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Wednesday, June 18, 2014

But Will It 'Bomb' at the Box Office?

UPDATE  Two days ago I posted the item below, marking the day in 1945 when the U.S. committee rejected the plea by Leo Szilard and other Manhattan Project scientists to set off a "demonstration" of the nearly-built first atomic bomb rather than simply drop it over a Japanese city, killing more than 100,000, mainly women and kids.  Now today comes word that, yes, a play titled Atomic about Szilard and the project is about to open in New York--and, get this, it's a musical with plenty of levity and tunes that range from rock to Yiddish.  From their brief summary:
ATOMIC is the thrilling new Off-Broadway musical that blasts open the doors of The Manhattan Project, a government-funded program of top scientists with the task of creating the world’s first atomic bomb. Leo Szilard is the mastermind behind atomic power, but his heart has reservations. Ethics, scientific progress, and true love are tested as Leo discovers exactly what he’s capable of when someone believes in him.
A review from its run in Australia suggests that it tackles some subjects--maybe too many--seriously.  But still.  Disco?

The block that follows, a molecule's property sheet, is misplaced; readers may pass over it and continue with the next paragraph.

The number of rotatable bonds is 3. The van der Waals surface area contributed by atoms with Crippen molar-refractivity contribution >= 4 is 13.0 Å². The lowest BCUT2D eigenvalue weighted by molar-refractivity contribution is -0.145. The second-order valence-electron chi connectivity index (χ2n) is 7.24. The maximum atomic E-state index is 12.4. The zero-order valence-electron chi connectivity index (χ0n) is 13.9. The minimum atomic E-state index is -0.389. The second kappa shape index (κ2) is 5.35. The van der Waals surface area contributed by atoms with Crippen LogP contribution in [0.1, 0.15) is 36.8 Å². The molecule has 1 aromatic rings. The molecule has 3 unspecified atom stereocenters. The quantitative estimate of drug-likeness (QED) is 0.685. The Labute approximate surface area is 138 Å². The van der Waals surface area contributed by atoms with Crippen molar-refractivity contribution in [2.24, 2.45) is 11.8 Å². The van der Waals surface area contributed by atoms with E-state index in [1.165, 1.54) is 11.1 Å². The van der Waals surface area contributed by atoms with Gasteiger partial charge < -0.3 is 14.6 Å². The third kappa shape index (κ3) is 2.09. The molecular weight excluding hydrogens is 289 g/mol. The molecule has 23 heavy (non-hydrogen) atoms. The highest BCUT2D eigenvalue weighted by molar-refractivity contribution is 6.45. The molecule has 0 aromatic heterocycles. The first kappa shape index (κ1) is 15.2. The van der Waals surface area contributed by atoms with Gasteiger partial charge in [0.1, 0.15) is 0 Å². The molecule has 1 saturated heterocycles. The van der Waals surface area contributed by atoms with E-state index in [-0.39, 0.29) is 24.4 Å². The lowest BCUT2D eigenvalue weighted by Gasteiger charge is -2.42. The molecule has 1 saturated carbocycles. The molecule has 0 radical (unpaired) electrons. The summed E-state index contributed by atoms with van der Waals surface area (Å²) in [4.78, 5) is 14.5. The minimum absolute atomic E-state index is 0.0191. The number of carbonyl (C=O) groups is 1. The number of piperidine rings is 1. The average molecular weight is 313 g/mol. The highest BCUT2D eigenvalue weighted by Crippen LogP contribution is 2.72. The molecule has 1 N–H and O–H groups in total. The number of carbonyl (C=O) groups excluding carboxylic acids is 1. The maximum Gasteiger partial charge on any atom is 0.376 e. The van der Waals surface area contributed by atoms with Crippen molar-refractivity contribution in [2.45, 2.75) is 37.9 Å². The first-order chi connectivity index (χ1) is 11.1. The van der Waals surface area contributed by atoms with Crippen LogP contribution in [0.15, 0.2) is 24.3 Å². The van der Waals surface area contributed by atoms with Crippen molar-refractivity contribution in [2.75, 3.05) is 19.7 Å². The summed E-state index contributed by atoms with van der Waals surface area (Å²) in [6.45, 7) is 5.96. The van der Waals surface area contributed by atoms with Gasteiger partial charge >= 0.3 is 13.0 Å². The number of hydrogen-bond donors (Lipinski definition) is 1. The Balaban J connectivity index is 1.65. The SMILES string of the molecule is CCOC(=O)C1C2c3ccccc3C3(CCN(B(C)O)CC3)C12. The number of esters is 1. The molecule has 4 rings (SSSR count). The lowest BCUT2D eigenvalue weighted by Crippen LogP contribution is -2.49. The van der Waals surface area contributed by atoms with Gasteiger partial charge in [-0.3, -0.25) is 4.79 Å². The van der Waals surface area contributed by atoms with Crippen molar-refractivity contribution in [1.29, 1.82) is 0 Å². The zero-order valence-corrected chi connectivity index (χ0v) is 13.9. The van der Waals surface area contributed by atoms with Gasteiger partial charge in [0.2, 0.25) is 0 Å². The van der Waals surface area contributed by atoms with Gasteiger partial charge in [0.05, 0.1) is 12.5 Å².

Earlier:  On this day in 1945, the plea by some Manhattan Project scientists--either not use the atomic bomb they were creating against people in Japan or at least set off a demonstration shot before that--was rejected.  Although note: the plan to use it against "military targets" when actually the targets would be the center of cities with limited (Hiroshima) or no (Nagasaki) military bases.  The vast majority of those who'd die were women and children.  (See my book.) 
Stimson proposed that a special committee be set up to consider whether the atomic bomb would be used, and if so, when and where it would be deployed. ...General George Marshall and Manhattan Project Director Leslie Groves also participated in some of the committee’s meetings. On June 1, 1945, the Interim Committee recommended that that atomic bombs should be dropped on military targets in Japan as soon as possible and without warning. One committee member, Ralph Bard, convinced that Japan may be seeking a way to end the war, called for a two to three day warning before the bomb was dropped.
A group of scientists involved in the Manhattan project opposed the use of the atomic bomb as a military weapon. In a report signed by physicist James Franck, they called for a public demonstration of the weapon in a desert or on a barren island. On June 16, 1945, a scientific panel consisting of physicists Arthur H. Compton, Enrico Fermi, E. O. Lawrence, and J. Robert Oppenheimer reported that it did not believe that a technical demonstration would be sufficient to end the war.

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